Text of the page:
[0106] As clearly shown in FIG. 3, the p-type second cladding layer 8 is partially removed at its end near the rear edge 32 of the layered structure, thereby forming a depression. Because of this depression, the thickness of this part of the layer 8 is decreased. The n-type current blocking layer 10 is partially fitted into the depression. As a result, the plan shape of the layer 10 (and the n-type current blocking layer 11) is like the U character, as seen from FIG. 6. The thinned part 8 a of the layer 8 is to prevent the injection current by the two current blocking layers 10 and 11 when the laser is operated. The thinned part 8 a is termed the “current non-injection region” of the layer 8.

[0107] On the n-type GaAs current blocking layer 11 and the p-type GaAs cap layer 9 exposed from the opening of the layer 11, a p-type GaAs contact layer 12 (thickness; 500 nm, doping concentration of Mg: 2×1018 cm−3) is formed. On the contact layer 12, a p-side electrode 13 made of TiPtAu is formed. Each of the contact layer 12 and the electrode 13 covers the whole surface of the substrate 1.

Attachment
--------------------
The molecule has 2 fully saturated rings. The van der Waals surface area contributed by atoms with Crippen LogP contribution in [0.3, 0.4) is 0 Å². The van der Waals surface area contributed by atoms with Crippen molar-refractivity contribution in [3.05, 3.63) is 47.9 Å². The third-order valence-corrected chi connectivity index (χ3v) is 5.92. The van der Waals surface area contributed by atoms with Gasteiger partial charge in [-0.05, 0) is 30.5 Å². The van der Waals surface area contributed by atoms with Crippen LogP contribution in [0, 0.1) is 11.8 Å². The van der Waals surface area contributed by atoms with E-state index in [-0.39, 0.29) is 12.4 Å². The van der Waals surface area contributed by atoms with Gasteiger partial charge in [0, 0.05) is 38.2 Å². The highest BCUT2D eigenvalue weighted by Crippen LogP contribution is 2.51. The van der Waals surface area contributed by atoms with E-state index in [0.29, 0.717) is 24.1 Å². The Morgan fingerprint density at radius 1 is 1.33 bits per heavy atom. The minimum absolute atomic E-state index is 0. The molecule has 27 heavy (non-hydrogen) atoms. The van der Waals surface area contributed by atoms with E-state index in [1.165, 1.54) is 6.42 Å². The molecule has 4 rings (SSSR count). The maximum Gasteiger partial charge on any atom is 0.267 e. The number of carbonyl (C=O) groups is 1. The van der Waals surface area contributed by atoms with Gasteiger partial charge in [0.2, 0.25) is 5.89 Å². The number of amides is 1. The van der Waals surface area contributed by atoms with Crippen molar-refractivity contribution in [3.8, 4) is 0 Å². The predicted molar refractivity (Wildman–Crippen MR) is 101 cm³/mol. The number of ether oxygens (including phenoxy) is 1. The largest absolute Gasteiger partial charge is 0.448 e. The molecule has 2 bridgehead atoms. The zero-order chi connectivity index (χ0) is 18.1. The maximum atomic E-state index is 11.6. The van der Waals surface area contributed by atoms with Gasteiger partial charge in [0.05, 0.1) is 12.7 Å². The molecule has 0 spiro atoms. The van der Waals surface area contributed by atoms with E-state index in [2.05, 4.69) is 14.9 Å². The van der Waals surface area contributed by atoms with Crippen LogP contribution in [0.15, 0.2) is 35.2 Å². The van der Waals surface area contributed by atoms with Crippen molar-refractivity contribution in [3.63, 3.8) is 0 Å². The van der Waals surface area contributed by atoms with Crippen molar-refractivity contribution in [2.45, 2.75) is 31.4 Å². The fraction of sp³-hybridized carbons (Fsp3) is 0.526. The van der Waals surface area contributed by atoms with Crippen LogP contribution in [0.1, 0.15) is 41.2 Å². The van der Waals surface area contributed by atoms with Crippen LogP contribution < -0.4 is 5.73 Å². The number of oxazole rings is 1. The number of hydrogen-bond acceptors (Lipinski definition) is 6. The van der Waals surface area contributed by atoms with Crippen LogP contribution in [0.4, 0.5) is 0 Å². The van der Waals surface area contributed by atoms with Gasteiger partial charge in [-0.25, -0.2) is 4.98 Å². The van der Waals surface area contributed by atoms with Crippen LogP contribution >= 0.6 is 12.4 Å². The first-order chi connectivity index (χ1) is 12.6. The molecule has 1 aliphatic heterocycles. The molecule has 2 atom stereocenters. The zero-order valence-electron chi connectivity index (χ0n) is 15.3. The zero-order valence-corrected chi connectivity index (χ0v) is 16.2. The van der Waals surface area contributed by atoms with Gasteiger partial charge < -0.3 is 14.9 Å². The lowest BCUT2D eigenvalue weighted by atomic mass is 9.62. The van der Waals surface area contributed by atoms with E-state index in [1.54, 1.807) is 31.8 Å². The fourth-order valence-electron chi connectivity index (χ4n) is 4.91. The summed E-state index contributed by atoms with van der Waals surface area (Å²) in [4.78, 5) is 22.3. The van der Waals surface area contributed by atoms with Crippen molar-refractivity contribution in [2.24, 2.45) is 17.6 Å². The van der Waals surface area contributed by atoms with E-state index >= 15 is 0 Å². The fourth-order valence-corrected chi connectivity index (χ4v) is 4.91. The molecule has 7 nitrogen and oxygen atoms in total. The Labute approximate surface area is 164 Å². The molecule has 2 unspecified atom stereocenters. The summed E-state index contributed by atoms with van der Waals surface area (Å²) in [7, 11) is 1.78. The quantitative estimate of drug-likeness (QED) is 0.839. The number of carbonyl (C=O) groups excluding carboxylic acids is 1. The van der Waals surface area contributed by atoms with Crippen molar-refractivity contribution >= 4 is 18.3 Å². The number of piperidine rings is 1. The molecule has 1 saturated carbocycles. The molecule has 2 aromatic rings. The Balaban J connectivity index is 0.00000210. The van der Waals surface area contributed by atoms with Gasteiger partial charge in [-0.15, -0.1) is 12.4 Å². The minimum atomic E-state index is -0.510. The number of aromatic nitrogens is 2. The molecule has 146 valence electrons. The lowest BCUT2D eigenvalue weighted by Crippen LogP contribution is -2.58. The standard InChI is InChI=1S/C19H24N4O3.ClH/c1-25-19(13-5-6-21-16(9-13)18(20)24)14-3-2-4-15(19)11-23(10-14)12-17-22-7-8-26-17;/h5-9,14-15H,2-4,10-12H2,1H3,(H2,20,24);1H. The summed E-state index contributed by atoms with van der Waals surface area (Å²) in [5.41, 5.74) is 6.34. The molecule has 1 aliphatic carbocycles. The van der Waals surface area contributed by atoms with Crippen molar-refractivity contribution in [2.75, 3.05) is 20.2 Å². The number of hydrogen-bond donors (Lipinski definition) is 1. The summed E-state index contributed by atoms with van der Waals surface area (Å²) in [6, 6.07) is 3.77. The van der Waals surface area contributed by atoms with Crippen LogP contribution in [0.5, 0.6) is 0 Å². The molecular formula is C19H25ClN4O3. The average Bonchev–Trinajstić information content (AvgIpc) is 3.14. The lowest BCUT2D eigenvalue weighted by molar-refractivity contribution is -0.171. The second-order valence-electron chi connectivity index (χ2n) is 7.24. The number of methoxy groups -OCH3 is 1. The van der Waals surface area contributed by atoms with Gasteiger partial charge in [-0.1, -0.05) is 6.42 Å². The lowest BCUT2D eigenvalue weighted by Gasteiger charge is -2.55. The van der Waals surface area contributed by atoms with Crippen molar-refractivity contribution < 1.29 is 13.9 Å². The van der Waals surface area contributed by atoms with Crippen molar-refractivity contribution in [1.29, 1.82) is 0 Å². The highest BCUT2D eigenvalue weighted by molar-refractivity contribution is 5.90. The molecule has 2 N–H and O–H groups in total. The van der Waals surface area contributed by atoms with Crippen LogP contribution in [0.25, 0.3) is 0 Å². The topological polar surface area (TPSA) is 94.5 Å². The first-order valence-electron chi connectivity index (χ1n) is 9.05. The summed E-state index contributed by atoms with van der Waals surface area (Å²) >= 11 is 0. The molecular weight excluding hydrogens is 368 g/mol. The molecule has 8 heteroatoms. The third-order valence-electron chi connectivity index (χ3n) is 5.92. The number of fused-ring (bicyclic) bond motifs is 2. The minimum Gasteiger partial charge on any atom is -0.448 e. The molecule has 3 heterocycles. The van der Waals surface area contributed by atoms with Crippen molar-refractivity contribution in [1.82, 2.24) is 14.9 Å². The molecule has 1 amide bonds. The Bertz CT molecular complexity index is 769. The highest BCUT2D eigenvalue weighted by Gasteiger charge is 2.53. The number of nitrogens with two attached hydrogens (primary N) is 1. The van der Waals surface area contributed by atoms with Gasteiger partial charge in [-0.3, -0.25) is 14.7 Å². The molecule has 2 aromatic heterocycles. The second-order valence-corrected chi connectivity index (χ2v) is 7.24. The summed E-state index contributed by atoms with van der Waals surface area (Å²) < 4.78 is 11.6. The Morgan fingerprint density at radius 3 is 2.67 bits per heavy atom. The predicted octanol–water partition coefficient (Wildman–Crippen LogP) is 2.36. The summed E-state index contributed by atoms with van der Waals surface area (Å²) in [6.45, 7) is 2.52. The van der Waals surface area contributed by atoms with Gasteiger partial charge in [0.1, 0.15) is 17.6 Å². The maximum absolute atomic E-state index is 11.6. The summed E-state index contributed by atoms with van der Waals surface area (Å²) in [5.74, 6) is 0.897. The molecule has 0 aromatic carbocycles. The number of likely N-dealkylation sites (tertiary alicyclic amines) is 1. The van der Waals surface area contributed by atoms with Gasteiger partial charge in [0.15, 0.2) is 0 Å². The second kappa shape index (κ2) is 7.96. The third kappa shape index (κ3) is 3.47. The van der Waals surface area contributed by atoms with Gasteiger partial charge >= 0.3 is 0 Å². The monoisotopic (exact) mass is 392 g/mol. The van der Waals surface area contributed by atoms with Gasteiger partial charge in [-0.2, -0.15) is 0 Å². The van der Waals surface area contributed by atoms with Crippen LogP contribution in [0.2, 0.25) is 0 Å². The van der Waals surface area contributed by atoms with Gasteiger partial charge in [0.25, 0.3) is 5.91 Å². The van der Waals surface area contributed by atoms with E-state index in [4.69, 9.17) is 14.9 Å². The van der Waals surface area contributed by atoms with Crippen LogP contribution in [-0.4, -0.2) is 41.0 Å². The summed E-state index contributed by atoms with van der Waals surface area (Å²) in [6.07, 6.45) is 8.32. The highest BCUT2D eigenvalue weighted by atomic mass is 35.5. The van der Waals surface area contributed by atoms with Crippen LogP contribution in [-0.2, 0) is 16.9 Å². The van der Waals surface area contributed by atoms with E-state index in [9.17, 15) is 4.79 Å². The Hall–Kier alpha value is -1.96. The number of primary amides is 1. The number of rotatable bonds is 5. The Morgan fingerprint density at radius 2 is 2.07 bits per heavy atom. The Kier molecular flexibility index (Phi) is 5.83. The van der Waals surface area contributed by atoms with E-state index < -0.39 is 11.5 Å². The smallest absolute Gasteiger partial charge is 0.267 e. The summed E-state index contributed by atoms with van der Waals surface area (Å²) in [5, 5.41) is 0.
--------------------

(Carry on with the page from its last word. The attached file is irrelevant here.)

[0108] On the back (lower surface) of the n-type GaAs substrate 1, a n-side electrode 14 made of AuGeNi is formed. The electrode 14 covers the whole back of the substrate 1.

[0109] The front and rear edges 31 and 32 of the laser, which are located at opposite ends of the layered structure, are perpendicular to the optical waveguide 40. The waveguide 40 is formed by the ridge structure 20 including the p-type Al0.3Ga0.7As second cladding layer 8 and the p-type GaAs cap layer 9. The front edge 31 is entirely covered with an anti-reflection (AR) film 15. The rear edge 32 is entirely covered with a high reflectance (HR) film 16. The AR film 15 is typically formed by a single dielectric film or the combination of stacked dielectric films. The HR film 16 is typically formed by the combination of stacked dielectric films.